Sport & Auto
- About Future
- Digital Future
- Cookies Policy
- Terms & Conditions
- Investor Relations
- Contact Future
Jens Voigt's final pro bike – complete with 'shut up legs' mantra
What happens in Vegas… we share
Aero-vent balance, MIPS and bright shells all trending updwards
Patriotic paint, progressive features and prototype Zipp wheels
Tour of Poland winner Pieter Weening (Orica-GreenEdge)
Dutchman and Niermann downplay 2007 doping allegations
Pieter Weening has reacted to the claims of his former teammate Michael Rasmussen by stating that the Dane is probably frustrated.”He lost the court case against Rabobank which probably made him very frustrated,” the Orica-Greenedge rider told De Telegraaf.
In a live web chat after an interview with Danish broadcaster DR, Michael Rasmussen claimed that 100% of the 2007 Rabobank Tour de France team was on doping. “Within the Rabobank team: 100% [used doping products]. Not everyone took the same products, but all riders were on some form of doping provided by the team,” he said.
The Danish rider later backtracked on his previous statement saying that he never actually saw Juan Antonio Flecha or Oscar Freire use banned substances. Triple world champion Freire had threatened to sue Rasmussen for his allegations.
In Curaçao, where Weening participated in the Amstel Curaçao Race, the Dutch rider reacted to Rasmussen’s allegations. “Desperate needs lead to desperate deeds,” Weening said. “Rasmussen comes up with different stories every time. He declared something else when he was under oath at the court. It’s obvious he is frustrated because he lost the case against Rabobank.”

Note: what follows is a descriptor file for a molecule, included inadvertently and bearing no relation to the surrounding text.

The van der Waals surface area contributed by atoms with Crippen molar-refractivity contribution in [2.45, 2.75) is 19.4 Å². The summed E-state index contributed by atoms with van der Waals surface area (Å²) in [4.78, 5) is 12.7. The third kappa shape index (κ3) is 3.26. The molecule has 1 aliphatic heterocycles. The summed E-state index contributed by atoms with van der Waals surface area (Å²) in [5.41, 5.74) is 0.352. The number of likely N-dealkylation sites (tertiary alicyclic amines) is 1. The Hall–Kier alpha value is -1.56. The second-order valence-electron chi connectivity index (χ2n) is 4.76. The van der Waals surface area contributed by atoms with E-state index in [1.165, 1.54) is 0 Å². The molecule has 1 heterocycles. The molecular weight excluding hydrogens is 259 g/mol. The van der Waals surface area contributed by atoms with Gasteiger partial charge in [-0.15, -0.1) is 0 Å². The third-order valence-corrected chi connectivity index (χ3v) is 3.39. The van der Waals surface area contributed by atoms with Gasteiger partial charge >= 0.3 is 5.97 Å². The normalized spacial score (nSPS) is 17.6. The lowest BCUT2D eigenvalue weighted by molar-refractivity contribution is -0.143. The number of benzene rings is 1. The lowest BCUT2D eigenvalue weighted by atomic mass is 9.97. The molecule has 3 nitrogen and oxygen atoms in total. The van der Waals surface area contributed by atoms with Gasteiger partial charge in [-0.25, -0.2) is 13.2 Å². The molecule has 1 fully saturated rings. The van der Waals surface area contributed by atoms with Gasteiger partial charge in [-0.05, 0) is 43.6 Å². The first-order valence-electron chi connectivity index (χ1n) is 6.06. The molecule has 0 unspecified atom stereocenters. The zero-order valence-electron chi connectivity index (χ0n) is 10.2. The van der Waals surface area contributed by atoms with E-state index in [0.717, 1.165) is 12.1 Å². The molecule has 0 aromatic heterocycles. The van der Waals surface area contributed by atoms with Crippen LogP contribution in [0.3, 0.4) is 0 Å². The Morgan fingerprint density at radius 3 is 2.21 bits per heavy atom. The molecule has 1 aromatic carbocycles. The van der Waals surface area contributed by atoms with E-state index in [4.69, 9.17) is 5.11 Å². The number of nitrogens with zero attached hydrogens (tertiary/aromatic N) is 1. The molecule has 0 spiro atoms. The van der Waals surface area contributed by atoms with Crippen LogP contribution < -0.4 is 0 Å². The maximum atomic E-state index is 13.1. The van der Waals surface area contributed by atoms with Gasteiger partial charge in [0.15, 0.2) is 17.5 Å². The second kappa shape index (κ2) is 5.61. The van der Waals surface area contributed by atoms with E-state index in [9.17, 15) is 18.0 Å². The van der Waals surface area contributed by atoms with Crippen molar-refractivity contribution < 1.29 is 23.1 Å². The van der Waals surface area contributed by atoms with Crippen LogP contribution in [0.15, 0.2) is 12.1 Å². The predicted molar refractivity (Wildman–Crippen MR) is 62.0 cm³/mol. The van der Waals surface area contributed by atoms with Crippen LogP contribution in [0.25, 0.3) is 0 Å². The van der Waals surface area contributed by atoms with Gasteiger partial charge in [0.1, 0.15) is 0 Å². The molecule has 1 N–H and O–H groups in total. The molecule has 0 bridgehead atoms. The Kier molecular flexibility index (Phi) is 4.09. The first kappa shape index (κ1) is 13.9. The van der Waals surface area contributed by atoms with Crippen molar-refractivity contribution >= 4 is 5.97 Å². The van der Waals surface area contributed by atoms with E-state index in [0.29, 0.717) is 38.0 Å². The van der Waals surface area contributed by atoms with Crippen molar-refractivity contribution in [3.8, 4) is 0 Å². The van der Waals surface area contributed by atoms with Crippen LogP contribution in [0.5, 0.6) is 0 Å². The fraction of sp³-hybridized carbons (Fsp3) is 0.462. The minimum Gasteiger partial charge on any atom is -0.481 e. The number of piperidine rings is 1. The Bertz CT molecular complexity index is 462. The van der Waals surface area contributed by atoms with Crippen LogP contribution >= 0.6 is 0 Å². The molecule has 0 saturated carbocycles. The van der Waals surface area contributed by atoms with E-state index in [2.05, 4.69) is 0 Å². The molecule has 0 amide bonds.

Rasmussen received €665,000 in damages when a court found that Rabobank wrongfully sent him home from the 2007 Tour de France while the Dane was in the yellow jersey. Both parties appealed the decision and when Rasmussen eventually lost, he had to re-pay the original sum.
Grischa Niermann, who was also part of the 2007 Rabobank Tour de France team has also reacted to Rasmussen's statement that 100% of the team was on doping. “I don’t know where he gets that from,” the now-retired German rider said on national television. “I can say for myself that I only received vitamins and supplements from the team doctor but no banned substances.”
Niermann was supended for six months at the beginning of this year after he confessed to having used doping in 2003. “Thanks to the people around me I realised in 2003 that banned substances was not the path I wanted to follow. That’s why I stopped and for the past 10 years, I tried to set an example for the young riders at Rabobank as being honest, hardworking and professional,” he said in a statement in January. After his ban ended, he returned to his coaching job at the Rabobank Development Team.
Orica-Greenedge have asked Weening to re-confirm the anti-doping statement he signed prior to joining the Australian team.